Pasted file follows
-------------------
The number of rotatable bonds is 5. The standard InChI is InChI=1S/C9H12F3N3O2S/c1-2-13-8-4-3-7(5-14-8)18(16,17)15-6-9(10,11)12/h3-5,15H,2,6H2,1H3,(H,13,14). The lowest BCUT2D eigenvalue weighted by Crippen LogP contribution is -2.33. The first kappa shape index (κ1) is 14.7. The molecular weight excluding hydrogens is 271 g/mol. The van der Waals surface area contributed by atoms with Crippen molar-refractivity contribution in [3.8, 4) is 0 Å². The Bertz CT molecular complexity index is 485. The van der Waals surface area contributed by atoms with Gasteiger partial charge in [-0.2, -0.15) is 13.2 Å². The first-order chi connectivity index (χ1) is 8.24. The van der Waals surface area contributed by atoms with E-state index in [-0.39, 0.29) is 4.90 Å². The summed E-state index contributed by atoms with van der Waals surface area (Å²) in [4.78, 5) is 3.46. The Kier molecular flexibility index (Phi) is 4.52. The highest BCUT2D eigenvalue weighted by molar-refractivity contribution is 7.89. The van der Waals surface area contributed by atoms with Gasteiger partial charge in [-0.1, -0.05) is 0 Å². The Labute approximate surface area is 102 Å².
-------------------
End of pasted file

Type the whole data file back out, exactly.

The number of rotatable bonds is 5. The standard InChI is InChI=1S/C9H12F3N3O2S/c1-2-13-8-4-3-7(5-14-8)18(16,17)15-6-9(10,11)12/h3-5,15H,2,6H2,1H3,(H,13,14). The lowest BCUT2D eigenvalue weighted by Crippen LogP contribution is -2.33. The first kappa shape index (κ1) is 14.7. The molecular weight excluding hydrogens is 271 g/mol. The van der Waals surface area contributed by atoms with Crippen molar-refractivity contribution in [3.8, 4) is 0 Å². The Bertz CT molecular complexity index is 485. The van der Waals surface area contributed by atoms with Gasteiger partial charge in [-0.2, -0.15) is 13.2 Å². The first-order chi connectivity index (χ1) is 8.24. The van der Waals surface area contributed by atoms with E-state index in [-0.39, 0.29) is 4.90 Å². The summed E-state index contributed by atoms with van der Waals surface area (Å²) in [4.78, 5) is 3.46. The Kier molecular flexibility index (Phi) is 4.52. The highest BCUT2D eigenvalue weighted by molar-refractivity contribution is 7.89. The van der Waals surface area contributed by atoms with Gasteiger partial charge in [-0.1, -0.05) is 0 Å². The Labute approximate surface area is 102 Å².